Understanding the foreclosure process in KY is an important part of navigating your own home that’s in foreclosure.
Before we dive in…
Understanding the Foreclosure Process in KY
What is a foreclosure anyway?
Foreclosure is the legal process that lenders use to take back the property from a person that has the property and that secured the loan through them as a lender, and generally this happens after the borrower has stopped making payments on said property.
Foreclosure is no fun. But just so you know, if you find yourself in this position, that it’s not the end of the world. You have options if you move fast.
When you know how foreclosure in KY works… it will arm you with the knowledge to make sure you navigate it well and come out on the other end as good of shape as possible.
Here Are Some Basic Stages of A Foreclosure
There are a few stages that are good to know and that are important to any foreclosure process.
Foreclosure works differently in different states around the country.
There are two ways different states use to foreclose upon a property and they are: judicial sale or power of sale.
By connecting with us via (270) 551-2171 or through our contact page you can have us walk you through the specific foreclosure processes and laws here locally in Paducah and Surrounding Areas.
In either scenario, foreclosure typically doesn’t go to the court until there is 3-6 months of missed payments. Usually (but not always), a lender will send out many, many notices reminding you that you are in arrears – overdue or behind in your payments. Because it is in the bank’s best interest to work with you as much as possible in order for them to get their money and not have to go through this hassle.
Under Judicial Foreclosure:
- Your mortgage lender must file suit with the court system.
- You’ll then get a letter from the court demanding restitution of what you’re in arrears in.
- Assuming the loan is valid, you’ll have 30 days to bring payment to the court to avoid foreclosure (and sometimes even that can be extended).
- If you don’t pay during this payment period, a judgment will be entered, and the lender can then request the sale of your property – which comes usually through an auction.
- And once the property is sold, the sheriff will then serve an eviction notice and will force you to immediately vacate the property.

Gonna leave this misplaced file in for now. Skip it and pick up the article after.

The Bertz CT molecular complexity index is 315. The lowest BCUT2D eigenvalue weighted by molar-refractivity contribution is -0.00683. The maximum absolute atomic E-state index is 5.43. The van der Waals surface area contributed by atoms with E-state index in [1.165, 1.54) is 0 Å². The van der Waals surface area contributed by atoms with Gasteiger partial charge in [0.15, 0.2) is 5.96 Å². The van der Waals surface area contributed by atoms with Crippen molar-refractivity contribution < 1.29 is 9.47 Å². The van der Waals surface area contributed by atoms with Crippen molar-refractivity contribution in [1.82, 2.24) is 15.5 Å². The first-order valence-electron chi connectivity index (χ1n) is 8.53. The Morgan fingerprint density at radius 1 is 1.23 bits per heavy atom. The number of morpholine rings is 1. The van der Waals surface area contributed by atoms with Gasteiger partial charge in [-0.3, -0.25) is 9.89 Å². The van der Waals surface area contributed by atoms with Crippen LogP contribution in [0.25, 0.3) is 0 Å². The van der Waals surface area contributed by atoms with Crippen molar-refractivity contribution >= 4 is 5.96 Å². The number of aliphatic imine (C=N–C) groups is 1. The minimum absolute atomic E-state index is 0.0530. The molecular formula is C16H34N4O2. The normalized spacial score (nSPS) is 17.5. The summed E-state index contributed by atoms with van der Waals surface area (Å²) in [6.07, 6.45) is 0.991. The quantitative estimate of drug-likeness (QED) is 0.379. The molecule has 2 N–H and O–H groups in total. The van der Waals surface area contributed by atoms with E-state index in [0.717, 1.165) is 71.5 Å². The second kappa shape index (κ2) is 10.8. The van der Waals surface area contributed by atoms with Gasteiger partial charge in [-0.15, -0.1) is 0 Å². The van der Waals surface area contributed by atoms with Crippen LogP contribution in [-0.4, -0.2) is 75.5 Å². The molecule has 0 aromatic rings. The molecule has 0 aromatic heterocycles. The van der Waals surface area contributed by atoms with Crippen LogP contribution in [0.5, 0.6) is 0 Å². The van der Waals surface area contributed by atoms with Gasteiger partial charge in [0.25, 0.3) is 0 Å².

Under Power of Sale (or Non-Judicial Foreclosure):
- The mortgage lender gives you documents asking for payment, and going to court is not necessary, though the procedure might still get examined by a judge.
- After the established waiting period has elapsed, a deed of trust is drawn up and control of your property is then transferred to a trustee.
- And the trustee can then sell your property to the lender at a public auction (although notice must be given).
Anyone who has an interest in the property must be notified during either type of foreclosure.
For example, any contractors or banks with liens against a foreclosed property are entitled to collect from the proceedings of an auction.
What Happens After A Foreclosure Auction?
After a foreclosure is complete, the loan amount is paid off with the sale proceeds.
Sometimes, if the sale of the property at the auction isn’t enough to pay off the loan and satisfy the lender, a deficiency judgment can be issued against the borrower.
A deficiency judgment is where the bank gets a judgment against you through the courts, the borrower, for the remaining funds owed to the bank on the loan amount after the foreclosure sale.
Some states limit the amount owed in a deficiency judgment to the fair value of the property at the time of sale, while other states will allow the full loan amount to be assessed against the borrower.
Here’s a great resource that lists the state by state deficiency judgment laws, since every state’s laws are different.
Generally, it’s better for you if you can, in any way, avoid a foreclosure auction. Instead, call up the bank, or work with a good reputable real estate firm like us at Clayton Buys Houses that will help you negotiate discounts off the amount owed to avoid having to carry out a foreclosure.
Experienced investors can help you by negotiating directly with banks to lower the amount you owe in a sale – or even eliminate it, even if your home is worth less than you owe.
If you need to sell a property near Paducah and Surrounding Areas, we can help you, but only if you call or contact us.
We buy houses in Paducah and Surrounding Areas KY like yours from people who need to sell fast no matter the circumstance or condition of the house.
Give us a call anytime (270) 551-2171 or
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Another Foreclosure Resource For Paducah and Surrounding Areas KY HomeOwners: